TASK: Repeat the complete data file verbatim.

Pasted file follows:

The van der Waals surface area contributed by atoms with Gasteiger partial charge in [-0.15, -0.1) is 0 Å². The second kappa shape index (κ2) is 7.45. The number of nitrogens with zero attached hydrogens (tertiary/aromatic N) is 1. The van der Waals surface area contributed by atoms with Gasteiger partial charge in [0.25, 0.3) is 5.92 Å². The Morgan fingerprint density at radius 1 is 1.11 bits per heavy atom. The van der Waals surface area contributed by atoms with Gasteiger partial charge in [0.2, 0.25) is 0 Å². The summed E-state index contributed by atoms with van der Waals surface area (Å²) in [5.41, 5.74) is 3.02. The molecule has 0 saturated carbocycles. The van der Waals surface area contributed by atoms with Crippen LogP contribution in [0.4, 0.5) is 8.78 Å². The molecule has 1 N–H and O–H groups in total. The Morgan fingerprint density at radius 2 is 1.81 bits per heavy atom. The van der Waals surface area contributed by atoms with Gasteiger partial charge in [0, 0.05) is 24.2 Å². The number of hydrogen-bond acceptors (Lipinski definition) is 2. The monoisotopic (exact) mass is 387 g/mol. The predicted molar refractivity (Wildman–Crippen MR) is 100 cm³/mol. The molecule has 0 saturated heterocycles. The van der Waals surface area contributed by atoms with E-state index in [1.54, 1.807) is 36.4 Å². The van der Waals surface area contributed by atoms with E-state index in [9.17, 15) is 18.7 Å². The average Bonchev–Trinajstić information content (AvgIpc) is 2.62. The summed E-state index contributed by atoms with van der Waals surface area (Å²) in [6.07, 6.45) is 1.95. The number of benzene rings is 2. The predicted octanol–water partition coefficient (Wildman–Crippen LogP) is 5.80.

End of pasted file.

The van der Waals surface area contributed by atoms with Gasteiger partial charge in [-0.15, -0.1) is 0 Å². The second kappa shape index (κ2) is 7.45. The number of nitrogens with zero attached hydrogens (tertiary/aromatic N) is 1. The van der Waals surface area contributed by atoms with Gasteiger partial charge in [0.25, 0.3) is 5.92 Å². The Morgan fingerprint density at radius 1 is 1.11 bits per heavy atom. The van der Waals surface area contributed by atoms with Gasteiger partial charge in [0.2, 0.25) is 0 Å². The summed E-state index contributed by atoms with van der Waals surface area (Å²) in [5.41, 5.74) is 3.02. The molecule has 0 saturated carbocycles. The van der Waals surface area contributed by atoms with Crippen LogP contribution in [0.4, 0.5) is 8.78 Å². The molecule has 1 N–H and O–H groups in total. The Morgan fingerprint density at radius 2 is 1.81 bits per heavy atom. The van der Waals surface area contributed by atoms with Gasteiger partial charge in [0, 0.05) is 24.2 Å². The number of hydrogen-bond acceptors (Lipinski definition) is 2. The monoisotopic (exact) mass is 387 g/mol. The predicted molar refractivity (Wildman–Crippen MR) is 100 cm³/mol. The molecule has 0 saturated heterocycles. The van der Waals surface area contributed by atoms with E-state index in [1.54, 1.807) is 36.4 Å². The van der Waals surface area contributed by atoms with E-state index in [9.17, 15) is 18.7 Å². The average Bonchev–Trinajstić information content (AvgIpc) is 2.62. The summed E-state index contributed by atoms with van der Waals surface area (Å²) in [6.07, 6.45) is 1.95. The number of benzene rings is 2. The predicted octanol–water partition coefficient (Wildman–Crippen LogP) is 5.80.